As parents, we can only hope our sons and daughters will one day find happiness in doing meaningful work and living life to the fullest. Jerry Kill found his calling on a football field, and the game gave him the kind of opportunities and financial security he probably never imagined as a boy growing up in Kansas.
Football could not, however, provide Kill with a lifetime of good health. His resignation Wednesday as football coach at the University of Minnesota broke the hearts of thousands of Gophers fans not because of what it will mean for the program, but because the coach did nothing to deserve having to give up the work he loved. And once again, we are left to ponder how quickly even dreams come true can slip away in this life.
“Last night, when I walked off the practice field … I feel like a part of me died,” a tearful Kill said during a remarkable news conference in which he announced his resignation on the advice of his doctors.
Kill, 54, overcame kidney cancer in 2005, but his struggles with epilepsy continue. His courage and honesty dealing with the condition made him a popular figure in Minnesota and an inspirational one for the more than 2 million epilepsy patients and their families across the country.
Kill had not yet won a Big Ten championship at Minnesota. He lost his three bowl games as Gophers coach, and his rebuilding effort was ongoing. But he leaves a much stronger football program than the one he took over in 2010, and one that better reflects Minnesota values.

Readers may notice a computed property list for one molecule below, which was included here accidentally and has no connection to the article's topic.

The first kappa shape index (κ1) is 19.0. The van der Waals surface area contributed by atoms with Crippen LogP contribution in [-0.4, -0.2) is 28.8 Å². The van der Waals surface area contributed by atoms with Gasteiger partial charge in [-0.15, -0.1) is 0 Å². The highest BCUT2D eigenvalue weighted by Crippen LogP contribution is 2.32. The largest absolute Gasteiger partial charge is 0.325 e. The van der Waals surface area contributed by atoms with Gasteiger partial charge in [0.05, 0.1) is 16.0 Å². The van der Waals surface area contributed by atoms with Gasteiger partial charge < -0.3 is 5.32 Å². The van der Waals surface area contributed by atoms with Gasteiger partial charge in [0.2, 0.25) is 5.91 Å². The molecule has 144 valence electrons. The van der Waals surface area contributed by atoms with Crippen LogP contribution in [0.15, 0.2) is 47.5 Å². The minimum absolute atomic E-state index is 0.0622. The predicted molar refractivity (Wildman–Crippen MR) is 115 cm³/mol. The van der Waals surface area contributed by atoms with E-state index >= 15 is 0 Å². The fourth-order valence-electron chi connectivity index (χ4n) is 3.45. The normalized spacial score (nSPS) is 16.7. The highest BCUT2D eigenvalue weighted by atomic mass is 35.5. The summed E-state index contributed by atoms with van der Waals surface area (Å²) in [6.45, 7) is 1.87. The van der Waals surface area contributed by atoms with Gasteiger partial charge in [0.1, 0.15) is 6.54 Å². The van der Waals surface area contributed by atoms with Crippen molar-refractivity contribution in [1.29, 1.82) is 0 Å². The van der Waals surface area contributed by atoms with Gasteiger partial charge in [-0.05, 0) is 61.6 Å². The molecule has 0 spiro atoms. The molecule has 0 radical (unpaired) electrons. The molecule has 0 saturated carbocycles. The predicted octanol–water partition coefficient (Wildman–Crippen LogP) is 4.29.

After 32 years in football, Kill was understandably shaken and unsure about the future Wednesday. “I know somebody will ask, ‘Coach, what are you going to do?’ ” he said. “I don’t know. I ain’t done anything else. That’s the scary part.”
With time, we trust Kill will realize that he’s done a lot more for Minnesota than coach football — and that he still has much to give. At the end of his first meeting with Vicki Kopplin, executive director of the Epilepsy Foundation of Minnesota, in late 2011, Kill asked one question: “What can I do to help?”
Since then, he’s become an important spokesman for those who suffer from epilepsy, a condition that can be managed but not cured. And in 2014, Kill and his wife, Rebecca, started the “Chasing Dreams Fund” with an initial $100,000 contribution. The fund supports seizure awareness programs in schools and provides financial backing for Camp Oz, a retreat for young epilepsy patients.
In a 2012 interview with a Star Tribune editorial writer, Kopplin said Kill’s public struggle with epilepsy had prompted questions about whether people with the condition should have stressful, high-profile jobs. The answer, she said at the time, is yes, and she pointed to CEOs, pro athletes, physicians and U.S. Supreme Court Chief Justice John Roberts.
The fact that Kill could no longer jeopardize his long-term health by working the brutal schedule of a Big Ten football coach shouldn’t change that answer or make the future any less bright for those kids who come to Camp Oz with big challenges but even bigger dreams.
We’re guessing the next group of campers will hear from Coach Kill, and they’ll be inspired by a man who has accomplished so much despite adversity that forced him to step aside from one part of his life’s work, but not to lose his passion for life-changing community service.